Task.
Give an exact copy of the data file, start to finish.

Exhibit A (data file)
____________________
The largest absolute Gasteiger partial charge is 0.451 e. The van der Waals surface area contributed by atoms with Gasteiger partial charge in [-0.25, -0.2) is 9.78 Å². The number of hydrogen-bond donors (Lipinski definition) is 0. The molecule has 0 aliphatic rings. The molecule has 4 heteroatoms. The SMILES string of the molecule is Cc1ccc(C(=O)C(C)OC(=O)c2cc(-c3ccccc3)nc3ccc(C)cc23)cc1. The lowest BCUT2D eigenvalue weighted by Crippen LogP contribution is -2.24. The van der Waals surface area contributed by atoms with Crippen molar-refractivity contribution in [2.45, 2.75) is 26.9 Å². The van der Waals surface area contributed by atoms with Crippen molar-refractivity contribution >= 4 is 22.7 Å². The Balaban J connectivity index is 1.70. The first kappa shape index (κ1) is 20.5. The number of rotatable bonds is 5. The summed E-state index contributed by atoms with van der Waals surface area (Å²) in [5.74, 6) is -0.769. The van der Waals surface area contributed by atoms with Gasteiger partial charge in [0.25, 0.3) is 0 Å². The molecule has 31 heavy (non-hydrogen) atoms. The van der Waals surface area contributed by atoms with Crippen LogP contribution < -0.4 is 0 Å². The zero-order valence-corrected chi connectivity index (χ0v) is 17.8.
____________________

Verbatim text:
The largest absolute Gasteiger partial charge is 0.451 e. The van der Waals surface area contributed by atoms with Gasteiger partial charge in [-0.25, -0.2) is 9.78 Å². The number of hydrogen-bond donors (Lipinski definition) is 0. The molecule has 0 aliphatic rings. The molecule has 4 heteroatoms. The SMILES string of the molecule is Cc1ccc(C(=O)C(C)OC(=O)c2cc(-c3ccccc3)nc3ccc(C)cc23)cc1. The lowest BCUT2D eigenvalue weighted by Crippen LogP contribution is -2.24. The van der Waals surface area contributed by atoms with Crippen molar-refractivity contribution in [2.45, 2.75) is 26.9 Å². The van der Waals surface area contributed by atoms with Crippen molar-refractivity contribution >= 4 is 22.7 Å². The Balaban J connectivity index is 1.70. The first kappa shape index (κ1) is 20.5. The number of rotatable bonds is 5. The summed E-state index contributed by atoms with van der Waals surface area (Å²) in [5.74, 6) is -0.769. The van der Waals surface area contributed by atoms with Gasteiger partial charge in [0.25, 0.3) is 0 Å². The molecule has 31 heavy (non-hydrogen) atoms. The van der Waals surface area contributed by atoms with Crippen LogP contribution < -0.4 is 0 Å². The zero-order valence-corrected chi connectivity index (χ0v) is 17.8.